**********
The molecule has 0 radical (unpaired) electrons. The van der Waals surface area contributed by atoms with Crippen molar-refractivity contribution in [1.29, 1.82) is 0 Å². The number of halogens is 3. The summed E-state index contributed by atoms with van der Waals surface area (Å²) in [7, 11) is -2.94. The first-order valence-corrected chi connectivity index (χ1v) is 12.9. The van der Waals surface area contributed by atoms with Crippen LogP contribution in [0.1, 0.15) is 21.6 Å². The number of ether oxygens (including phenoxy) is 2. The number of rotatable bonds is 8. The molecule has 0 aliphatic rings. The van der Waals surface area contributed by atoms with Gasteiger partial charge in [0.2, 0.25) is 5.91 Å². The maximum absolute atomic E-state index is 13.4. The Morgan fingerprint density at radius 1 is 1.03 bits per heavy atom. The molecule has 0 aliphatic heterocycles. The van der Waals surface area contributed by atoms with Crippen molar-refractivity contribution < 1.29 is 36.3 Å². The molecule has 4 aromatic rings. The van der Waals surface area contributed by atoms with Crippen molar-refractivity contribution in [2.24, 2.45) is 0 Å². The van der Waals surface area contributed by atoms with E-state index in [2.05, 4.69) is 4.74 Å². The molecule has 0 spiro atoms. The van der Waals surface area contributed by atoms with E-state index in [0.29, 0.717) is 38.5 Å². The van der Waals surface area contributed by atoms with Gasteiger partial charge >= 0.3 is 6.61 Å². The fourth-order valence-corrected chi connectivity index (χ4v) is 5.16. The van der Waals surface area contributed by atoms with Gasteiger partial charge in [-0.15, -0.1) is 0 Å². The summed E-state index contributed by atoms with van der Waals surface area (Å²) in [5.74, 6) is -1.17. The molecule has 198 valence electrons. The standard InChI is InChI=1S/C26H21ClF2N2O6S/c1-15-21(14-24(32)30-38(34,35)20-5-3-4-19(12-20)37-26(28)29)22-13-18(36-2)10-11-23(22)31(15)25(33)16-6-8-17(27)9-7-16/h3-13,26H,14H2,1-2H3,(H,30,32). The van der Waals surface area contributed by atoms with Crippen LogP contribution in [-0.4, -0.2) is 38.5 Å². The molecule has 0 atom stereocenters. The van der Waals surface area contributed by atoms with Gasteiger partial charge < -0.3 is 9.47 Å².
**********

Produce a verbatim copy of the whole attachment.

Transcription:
The molecule has 0 radical (unpaired) electrons. The van der Waals surface area contributed by atoms with Crippen molar-refractivity contribution in [1.29, 1.82) is 0 Å². The number of halogens is 3. The summed E-state index contributed by atoms with van der Waals surface area (Å²) in [7, 11) is -2.94. The first-order valence-corrected chi connectivity index (χ1v) is 12.9. The van der Waals surface area contributed by atoms with Crippen LogP contribution in [0.1, 0.15) is 21.6 Å². The number of ether oxygens (including phenoxy) is 2. The number of rotatable bonds is 8. The molecule has 0 aliphatic rings. The van der Waals surface area contributed by atoms with Gasteiger partial charge in [0.2, 0.25) is 5.91 Å². The maximum absolute atomic E-state index is 13.4. The Morgan fingerprint density at radius 1 is 1.03 bits per heavy atom. The molecule has 0 aliphatic heterocycles. The van der Waals surface area contributed by atoms with Crippen molar-refractivity contribution < 1.29 is 36.3 Å². The molecule has 4 aromatic rings. The van der Waals surface area contributed by atoms with Crippen molar-refractivity contribution in [2.24, 2.45) is 0 Å². The van der Waals surface area contributed by atoms with E-state index in [2.05, 4.69) is 4.74 Å². The molecule has 0 spiro atoms. The van der Waals surface area contributed by atoms with E-state index in [0.29, 0.717) is 38.5 Å². The van der Waals surface area contributed by atoms with Gasteiger partial charge >= 0.3 is 6.61 Å². The fourth-order valence-corrected chi connectivity index (χ4v) is 5.16. The van der Waals surface area contributed by atoms with Gasteiger partial charge in [-0.15, -0.1) is 0 Å². The summed E-state index contributed by atoms with van der Waals surface area (Å²) in [5.74, 6) is -1.17. The molecule has 198 valence electrons. The standard InChI is InChI=1S/C26H21ClF2N2O6S/c1-15-21(14-24(32)30-38(34,35)20-5-3-4-19(12-20)37-26(28)29)22-13-18(36-2)10-11-23(22)31(15)25(33)16-6-8-17(27)9-7-16/h3-13,26H,14H2,1-2H3,(H,30,32). The van der Waals surface area contributed by atoms with Crippen LogP contribution in [-0.4, -0.2) is 38.5 Å². The molecule has 0 atom stereocenters. The van der Waals surface area contributed by atoms with Gasteiger partial charge < -0.3 is 9.47 Å².